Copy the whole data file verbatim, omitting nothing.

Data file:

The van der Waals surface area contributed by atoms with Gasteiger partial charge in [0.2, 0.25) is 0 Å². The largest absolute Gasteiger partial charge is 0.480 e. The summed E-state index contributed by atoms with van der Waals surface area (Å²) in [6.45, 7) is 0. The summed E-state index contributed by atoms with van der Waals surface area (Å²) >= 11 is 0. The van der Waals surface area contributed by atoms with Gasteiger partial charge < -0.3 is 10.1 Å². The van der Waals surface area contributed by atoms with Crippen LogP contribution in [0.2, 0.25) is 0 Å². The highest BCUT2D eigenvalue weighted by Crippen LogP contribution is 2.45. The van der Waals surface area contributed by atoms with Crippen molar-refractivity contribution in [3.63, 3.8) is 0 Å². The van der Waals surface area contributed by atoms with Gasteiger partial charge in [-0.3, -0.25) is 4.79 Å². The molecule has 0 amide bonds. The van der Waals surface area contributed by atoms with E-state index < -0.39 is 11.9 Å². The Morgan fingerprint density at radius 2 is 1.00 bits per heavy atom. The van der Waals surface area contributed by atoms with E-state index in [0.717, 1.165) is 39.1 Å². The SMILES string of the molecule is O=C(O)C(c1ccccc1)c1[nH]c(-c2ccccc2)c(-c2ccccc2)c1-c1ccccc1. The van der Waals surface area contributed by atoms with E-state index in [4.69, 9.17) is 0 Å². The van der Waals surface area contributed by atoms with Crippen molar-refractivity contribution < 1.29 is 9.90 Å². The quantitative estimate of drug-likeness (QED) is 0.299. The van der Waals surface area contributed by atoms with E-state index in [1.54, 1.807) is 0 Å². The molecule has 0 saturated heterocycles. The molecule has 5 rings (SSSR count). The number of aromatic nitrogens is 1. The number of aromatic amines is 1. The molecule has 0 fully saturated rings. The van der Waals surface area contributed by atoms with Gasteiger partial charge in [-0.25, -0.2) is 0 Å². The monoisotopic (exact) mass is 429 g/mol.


The van der Waals surface area contributed by atoms with Gasteiger partial charge in [0.2, 0.25) is 0 Å². The largest absolute Gasteiger partial charge is 0.480 e. The summed E-state index contributed by atoms with van der Waals surface area (Å²) in [6.45, 7) is 0. The summed E-state index contributed by atoms with van der Waals surface area (Å²) >= 11 is 0. The van der Waals surface area contributed by atoms with Gasteiger partial charge < -0.3 is 10.1 Å². The van der Waals surface area contributed by atoms with Crippen LogP contribution in [0.2, 0.25) is 0 Å². The highest BCUT2D eigenvalue weighted by Crippen LogP contribution is 2.45. The van der Waals surface area contributed by atoms with Crippen molar-refractivity contribution in [3.63, 3.8) is 0 Å². The van der Waals surface area contributed by atoms with Gasteiger partial charge in [-0.3, -0.25) is 4.79 Å². The molecule has 0 amide bonds. The van der Waals surface area contributed by atoms with E-state index < -0.39 is 11.9 Å². The Morgan fingerprint density at radius 2 is 1.00 bits per heavy atom. The van der Waals surface area contributed by atoms with E-state index in [0.717, 1.165) is 39.1 Å². The SMILES string of the molecule is O=C(O)C(c1ccccc1)c1[nH]c(-c2ccccc2)c(-c2ccccc2)c1-c1ccccc1. The van der Waals surface area contributed by atoms with E-state index in [4.69, 9.17) is 0 Å². The van der Waals surface area contributed by atoms with Crippen molar-refractivity contribution < 1.29 is 9.90 Å². The quantitative estimate of drug-likeness (QED) is 0.299. The van der Waals surface area contributed by atoms with E-state index in [1.54, 1.807) is 0 Å². The molecule has 0 saturated heterocycles. The molecule has 5 rings (SSSR count). The number of aromatic nitrogens is 1. The number of aromatic amines is 1. The molecule has 0 fully saturated rings. The van der Waals surface area contributed by atoms with Gasteiger partial charge in [-0.25, -0.2) is 0 Å². The monoisotopic (exact) mass is 429 g/mol.